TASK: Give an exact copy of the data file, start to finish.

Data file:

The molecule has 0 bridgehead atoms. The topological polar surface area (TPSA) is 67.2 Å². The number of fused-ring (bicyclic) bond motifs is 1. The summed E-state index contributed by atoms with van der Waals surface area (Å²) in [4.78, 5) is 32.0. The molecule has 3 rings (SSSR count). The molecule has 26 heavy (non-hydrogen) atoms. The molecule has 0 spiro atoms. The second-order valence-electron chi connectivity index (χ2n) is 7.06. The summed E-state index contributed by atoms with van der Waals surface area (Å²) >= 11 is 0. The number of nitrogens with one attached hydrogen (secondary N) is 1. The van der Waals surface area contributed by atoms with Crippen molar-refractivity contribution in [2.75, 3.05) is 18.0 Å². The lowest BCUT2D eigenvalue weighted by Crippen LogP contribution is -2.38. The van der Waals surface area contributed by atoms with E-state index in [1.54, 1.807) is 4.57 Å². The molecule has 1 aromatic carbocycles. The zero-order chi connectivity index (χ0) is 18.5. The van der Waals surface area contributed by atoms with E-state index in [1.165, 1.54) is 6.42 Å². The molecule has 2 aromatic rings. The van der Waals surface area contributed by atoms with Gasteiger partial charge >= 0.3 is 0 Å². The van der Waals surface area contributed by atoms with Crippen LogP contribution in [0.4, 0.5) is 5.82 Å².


The molecule has 0 bridgehead atoms. The topological polar surface area (TPSA) is 67.2 Å². The number of fused-ring (bicyclic) bond motifs is 1. The summed E-state index contributed by atoms with van der Waals surface area (Å²) in [4.78, 5) is 32.0. The molecule has 3 rings (SSSR count). The molecule has 26 heavy (non-hydrogen) atoms. The molecule has 0 spiro atoms. The second-order valence-electron chi connectivity index (χ2n) is 7.06. The summed E-state index contributed by atoms with van der Waals surface area (Å²) >= 11 is 0. The number of nitrogens with one attached hydrogen (secondary N) is 1. The van der Waals surface area contributed by atoms with Crippen molar-refractivity contribution in [2.75, 3.05) is 18.0 Å². The lowest BCUT2D eigenvalue weighted by Crippen LogP contribution is -2.38. The van der Waals surface area contributed by atoms with E-state index in [1.54, 1.807) is 4.57 Å². The molecule has 1 aromatic carbocycles. The zero-order chi connectivity index (χ0) is 18.5. The van der Waals surface area contributed by atoms with E-state index in [1.165, 1.54) is 6.42 Å². The molecule has 2 aromatic rings. The van der Waals surface area contributed by atoms with Gasteiger partial charge >= 0.3 is 0 Å². The van der Waals surface area contributed by atoms with Crippen LogP contribution in [0.4, 0.5) is 5.82 Å².